Despite the severe economic downturn following the Panic of 1837, the photography business in the United States grew at a brisk pace into the 1840s and ’50s. Only two sorts of people were thriving, a newspaperman wrote in 1843, “the beggars and the takers of likenesses by daguerreotype.” In 1853 the New York Tribune guessed that at least 3 million photographs had been taken throughout the country that year. And the 1860 United States Census counted 3,154 professional photographers in the nation.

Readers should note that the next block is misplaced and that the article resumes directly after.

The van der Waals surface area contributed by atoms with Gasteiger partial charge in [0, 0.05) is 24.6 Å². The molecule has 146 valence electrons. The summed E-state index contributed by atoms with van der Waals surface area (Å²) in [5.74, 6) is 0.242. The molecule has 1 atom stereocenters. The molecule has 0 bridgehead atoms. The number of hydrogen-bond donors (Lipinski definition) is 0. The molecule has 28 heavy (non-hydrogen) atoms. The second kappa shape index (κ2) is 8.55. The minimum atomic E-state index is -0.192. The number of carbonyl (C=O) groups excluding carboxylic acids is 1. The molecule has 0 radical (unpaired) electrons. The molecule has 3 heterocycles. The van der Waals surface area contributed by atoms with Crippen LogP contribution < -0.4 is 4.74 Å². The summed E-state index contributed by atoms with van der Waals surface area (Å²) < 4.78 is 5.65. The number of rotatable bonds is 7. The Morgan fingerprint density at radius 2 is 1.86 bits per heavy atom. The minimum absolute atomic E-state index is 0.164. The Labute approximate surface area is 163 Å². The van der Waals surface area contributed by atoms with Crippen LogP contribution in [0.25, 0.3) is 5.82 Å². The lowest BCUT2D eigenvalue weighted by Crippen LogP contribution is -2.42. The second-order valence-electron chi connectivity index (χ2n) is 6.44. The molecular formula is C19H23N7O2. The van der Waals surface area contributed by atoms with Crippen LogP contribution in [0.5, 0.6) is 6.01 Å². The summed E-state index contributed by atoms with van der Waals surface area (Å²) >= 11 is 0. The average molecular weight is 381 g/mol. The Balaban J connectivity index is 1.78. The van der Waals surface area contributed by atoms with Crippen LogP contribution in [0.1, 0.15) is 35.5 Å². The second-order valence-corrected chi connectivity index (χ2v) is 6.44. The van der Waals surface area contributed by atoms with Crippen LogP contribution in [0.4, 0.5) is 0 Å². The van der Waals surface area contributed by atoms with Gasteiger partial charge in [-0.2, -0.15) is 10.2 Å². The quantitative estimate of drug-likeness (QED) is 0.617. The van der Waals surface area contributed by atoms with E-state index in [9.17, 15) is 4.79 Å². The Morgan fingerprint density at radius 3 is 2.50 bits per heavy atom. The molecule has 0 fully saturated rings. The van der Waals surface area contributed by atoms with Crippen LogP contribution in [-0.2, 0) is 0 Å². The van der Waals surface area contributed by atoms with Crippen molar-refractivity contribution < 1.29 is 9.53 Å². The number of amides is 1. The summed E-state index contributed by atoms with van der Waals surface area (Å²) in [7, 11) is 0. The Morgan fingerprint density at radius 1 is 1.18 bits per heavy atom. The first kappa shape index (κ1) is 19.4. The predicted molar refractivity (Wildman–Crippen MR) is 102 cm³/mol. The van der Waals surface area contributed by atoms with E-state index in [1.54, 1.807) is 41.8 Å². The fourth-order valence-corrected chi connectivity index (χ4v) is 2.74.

One of the most prominent was Mathew Brady. As a young man, Brady had set an ambitious goal: His gallery at 205 Broadway, in Manhattan, a block away from P. T. Barnum’s American Museum, would contain “life-like portraits of every distinguished American now living.” He had come close, with a project called The Gallery of Illustrious Americans, which in 1850 offered the general public a new portrait every other week on “imperial folio drawing paper” for a dollar apiece, including two presidents, Zachary Taylor and Millard Fillmore; US senators John C. Calhoun, Henry Clay, and Daniel Webster; generals John C. Fremont and Winfield Scott; naturalist John J. Audubon; historian William Prescott; and New York Governor Silas Wright.